But then, of course, there’s Washington’s personnel issues. Head coach Randy Wittman assumed the responsibility after the team fired Flip Saunders mid-season in 2012 and is on through at least this year, but who knows after that. Wittman, though in stalwartly standing behind his franchise guy Wall, blasted the supposed stubbornness of his young players publicly in February. Injuries and consistency are also an issue; 16 different guys have started games for Washington this year, easily the most in the NBA. (And only 1 guy, Okafor, has appeared in all 57 games.)


Wall is one of the league’s top PGs in his 3rd year — he’s playing less than 30 minutes, but still posting 7.3 assists per on the NBA’s worst scoring offense. The game still needs to slow down for the super quick Wall, who’s also tallying 3.7 turnovers. And his 3-point game has never developed, dropping from 30% his rookie year to 7% this season.

Behind Wall and Beal, Washington’s best backcourt scorer, Jordan Crawford at 13.2 points per, has since been dealt to Boston for Jason Collins and Leandro Barbosa’s expiring deal (and torn ACL). Crawford was shooting a mediocre 41.5% from the field and 34.5% from 3, though good enough to be career-highs, and his shot selection reportedly did not endear him to the Wizards’ coaching staff.


At the 3, Washington’s had a revolving door of Ariza, Webster and Jan Vesely. Webster, a lottery pick out of high school in 2005 and August signing, has been the most consistent, appearing in 56 games (42 starts) and averaging 10.7 points per game. Webster is also Washington’s primary deep threat, at 45% from 3. Ariza’s missed 17 games with a calf issue and is only shooting 41%. Vesely, the No. 6 overall pick in 2011, has struggled finding time in Wittman’s rotation, logging only 2.6 points per in 34 games. Even Chris Singleton, also a first-round selection in 2011, and his well-below-average 8.8 player-efficiency rating has played in 42 games.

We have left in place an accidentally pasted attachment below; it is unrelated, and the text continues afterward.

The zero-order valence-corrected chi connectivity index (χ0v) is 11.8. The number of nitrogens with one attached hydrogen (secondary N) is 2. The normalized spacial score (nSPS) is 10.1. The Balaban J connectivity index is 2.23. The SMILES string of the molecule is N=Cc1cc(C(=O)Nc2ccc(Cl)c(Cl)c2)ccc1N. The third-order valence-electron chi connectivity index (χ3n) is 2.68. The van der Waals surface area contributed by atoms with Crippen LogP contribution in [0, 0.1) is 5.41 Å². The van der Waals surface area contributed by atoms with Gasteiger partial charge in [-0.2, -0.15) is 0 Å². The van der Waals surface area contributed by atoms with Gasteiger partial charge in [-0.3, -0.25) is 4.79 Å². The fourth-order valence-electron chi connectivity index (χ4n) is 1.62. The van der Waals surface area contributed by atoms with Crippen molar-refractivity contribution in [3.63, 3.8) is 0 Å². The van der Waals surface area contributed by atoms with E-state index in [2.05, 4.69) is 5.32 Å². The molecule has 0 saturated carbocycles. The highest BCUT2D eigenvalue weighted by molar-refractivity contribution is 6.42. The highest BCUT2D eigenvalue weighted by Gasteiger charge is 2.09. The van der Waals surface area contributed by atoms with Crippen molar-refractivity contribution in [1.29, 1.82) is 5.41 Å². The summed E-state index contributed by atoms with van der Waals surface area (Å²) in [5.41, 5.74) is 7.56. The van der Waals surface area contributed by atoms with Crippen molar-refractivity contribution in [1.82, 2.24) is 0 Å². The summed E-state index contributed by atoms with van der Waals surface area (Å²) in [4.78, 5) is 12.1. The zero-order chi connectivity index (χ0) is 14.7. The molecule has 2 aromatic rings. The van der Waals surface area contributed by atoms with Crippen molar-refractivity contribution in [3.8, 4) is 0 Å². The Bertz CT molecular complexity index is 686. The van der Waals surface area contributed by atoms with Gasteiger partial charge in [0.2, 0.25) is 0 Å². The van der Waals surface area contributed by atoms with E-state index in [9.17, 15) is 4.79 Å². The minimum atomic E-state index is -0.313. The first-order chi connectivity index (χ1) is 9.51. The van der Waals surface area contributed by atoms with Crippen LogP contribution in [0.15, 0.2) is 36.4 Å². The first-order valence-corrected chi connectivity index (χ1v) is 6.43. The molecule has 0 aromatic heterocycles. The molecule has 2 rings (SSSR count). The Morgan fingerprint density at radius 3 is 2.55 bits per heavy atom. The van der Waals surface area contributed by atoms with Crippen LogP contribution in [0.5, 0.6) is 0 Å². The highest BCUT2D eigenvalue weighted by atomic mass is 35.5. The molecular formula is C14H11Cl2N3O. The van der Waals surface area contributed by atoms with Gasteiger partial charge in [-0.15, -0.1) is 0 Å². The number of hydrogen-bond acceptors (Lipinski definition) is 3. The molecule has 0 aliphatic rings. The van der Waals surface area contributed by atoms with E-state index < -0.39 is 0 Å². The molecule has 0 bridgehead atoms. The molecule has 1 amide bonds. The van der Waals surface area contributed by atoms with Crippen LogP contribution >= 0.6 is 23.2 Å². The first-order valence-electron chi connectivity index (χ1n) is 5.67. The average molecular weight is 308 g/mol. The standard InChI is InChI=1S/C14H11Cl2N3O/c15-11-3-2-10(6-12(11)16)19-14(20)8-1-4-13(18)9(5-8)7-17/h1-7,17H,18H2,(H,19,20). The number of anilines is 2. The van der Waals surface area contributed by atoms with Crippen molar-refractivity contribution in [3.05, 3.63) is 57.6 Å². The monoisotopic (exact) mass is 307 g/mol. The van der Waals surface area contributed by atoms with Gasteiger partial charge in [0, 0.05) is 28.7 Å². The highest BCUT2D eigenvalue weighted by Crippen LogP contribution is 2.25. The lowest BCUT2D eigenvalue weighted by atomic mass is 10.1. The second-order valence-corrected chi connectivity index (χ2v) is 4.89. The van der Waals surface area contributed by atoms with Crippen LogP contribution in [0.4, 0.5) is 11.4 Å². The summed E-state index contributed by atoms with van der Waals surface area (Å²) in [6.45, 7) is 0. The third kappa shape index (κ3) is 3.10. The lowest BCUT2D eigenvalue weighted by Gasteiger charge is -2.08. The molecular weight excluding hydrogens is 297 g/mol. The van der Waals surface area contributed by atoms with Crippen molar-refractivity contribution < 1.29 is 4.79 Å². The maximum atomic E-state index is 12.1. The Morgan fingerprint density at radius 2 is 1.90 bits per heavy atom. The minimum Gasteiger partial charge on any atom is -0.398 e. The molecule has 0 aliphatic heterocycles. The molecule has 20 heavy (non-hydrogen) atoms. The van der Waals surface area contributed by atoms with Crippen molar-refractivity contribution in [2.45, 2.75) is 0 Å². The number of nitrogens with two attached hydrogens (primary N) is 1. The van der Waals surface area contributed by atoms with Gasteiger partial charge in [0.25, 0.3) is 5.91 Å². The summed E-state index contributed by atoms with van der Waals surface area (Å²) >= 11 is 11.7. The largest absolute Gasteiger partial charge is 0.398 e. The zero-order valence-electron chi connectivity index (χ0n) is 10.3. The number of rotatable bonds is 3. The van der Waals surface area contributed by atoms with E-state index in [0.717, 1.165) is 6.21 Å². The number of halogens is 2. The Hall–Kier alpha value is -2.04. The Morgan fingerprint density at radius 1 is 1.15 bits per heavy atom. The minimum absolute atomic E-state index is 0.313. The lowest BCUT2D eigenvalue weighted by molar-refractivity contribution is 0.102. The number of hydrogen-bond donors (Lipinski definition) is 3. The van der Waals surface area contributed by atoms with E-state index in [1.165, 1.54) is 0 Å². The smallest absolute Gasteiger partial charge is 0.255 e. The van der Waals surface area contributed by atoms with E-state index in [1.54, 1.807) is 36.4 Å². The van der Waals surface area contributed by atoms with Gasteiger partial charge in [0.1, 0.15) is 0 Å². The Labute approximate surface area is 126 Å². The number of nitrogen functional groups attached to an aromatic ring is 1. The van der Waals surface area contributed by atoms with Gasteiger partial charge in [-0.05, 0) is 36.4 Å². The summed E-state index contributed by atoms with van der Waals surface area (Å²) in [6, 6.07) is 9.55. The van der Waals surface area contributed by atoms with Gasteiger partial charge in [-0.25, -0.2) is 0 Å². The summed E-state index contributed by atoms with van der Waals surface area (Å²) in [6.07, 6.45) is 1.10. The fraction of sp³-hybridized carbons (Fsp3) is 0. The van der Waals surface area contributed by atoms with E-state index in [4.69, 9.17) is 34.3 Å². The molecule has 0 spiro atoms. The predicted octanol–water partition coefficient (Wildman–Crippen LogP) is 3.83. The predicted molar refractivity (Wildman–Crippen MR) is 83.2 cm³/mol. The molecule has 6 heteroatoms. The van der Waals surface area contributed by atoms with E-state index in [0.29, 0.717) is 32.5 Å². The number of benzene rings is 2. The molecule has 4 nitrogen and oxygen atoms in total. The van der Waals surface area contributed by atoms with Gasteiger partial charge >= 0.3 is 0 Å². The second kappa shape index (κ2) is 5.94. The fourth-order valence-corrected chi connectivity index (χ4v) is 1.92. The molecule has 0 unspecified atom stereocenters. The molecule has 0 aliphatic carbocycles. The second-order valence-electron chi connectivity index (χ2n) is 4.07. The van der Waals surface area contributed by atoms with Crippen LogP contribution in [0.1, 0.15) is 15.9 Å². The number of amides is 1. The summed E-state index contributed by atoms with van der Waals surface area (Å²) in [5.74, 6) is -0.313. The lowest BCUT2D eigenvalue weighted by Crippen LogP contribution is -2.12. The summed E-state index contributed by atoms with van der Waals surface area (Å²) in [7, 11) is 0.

In the frontcourt, Nene is one of the league’s most skilled players around the basket on both ends, when healthy. In 42 games this year, he’s tallying 12.6 points and 6.8 rebounds, and Okafor’s adding 9.5 points and a team-high 8.8 rebounds. The departure of Lewis was supposed to free up time for Kevin Seraphin, a 1st-round selection in 2010 Washington’s particularly high on. And Seraphin, the 6’9″ stretch forward, is averaging career-highs in points, 9.5, and minutes, 22.7, but shooting a career-low 44.5% from the field.


Washington’s long-term future is, even with some of those higher-profile acquisitions, predicated on its upcoming draft picks. The draft, obviously with Kwame Brown the staple in 2001, has not been kind to Washington, aside from Wall and Beal, as none of Washington’s 1st-round picks prior to 2010 are still with the team. And Washington’s limited in free agency, with $14.5 million owed to Okafor in 2013-14, $13 million to Nene and another $7.7 million to Ariza, who’s likely to pick up his player option.

I understand $13 million is a little high for Nene, but his leadership and offensive polish is crucial to this team’s continued development. And let’s remember this is a team still trying to overcome the immature label, particularly because of the gun incident involving the since-departed Gilbert Arenas and Javaris Crittenton in 2009. Washington also amnestied the controversial Andray Blatche, now in Brooklyn — but not before the Wizards gave him an extension in 2010 that pays, on average, $8 million per through 2015.


Hypothetically speaking, say Ariza picks up his option for 2013-14, and so Washington would have about $56-57 million committed to 9 players, not counting the $7.8 million they’re paying Blatche off the cap. Webster’s the only guy coming off the books this summer Washington may want to extend; Okafor and Ariza’s deals expire next summer, meaning enough cap flexibility to ink up Wall long-term, who would be a restricted free agent.

As for next year, my bets are on Washington, if healthy, making a push for a lower-end playoff spot, as Milwaukee, Boston and Atlanta likely retool this offseason.

Follow me on Twitter @PatrickJDuprey.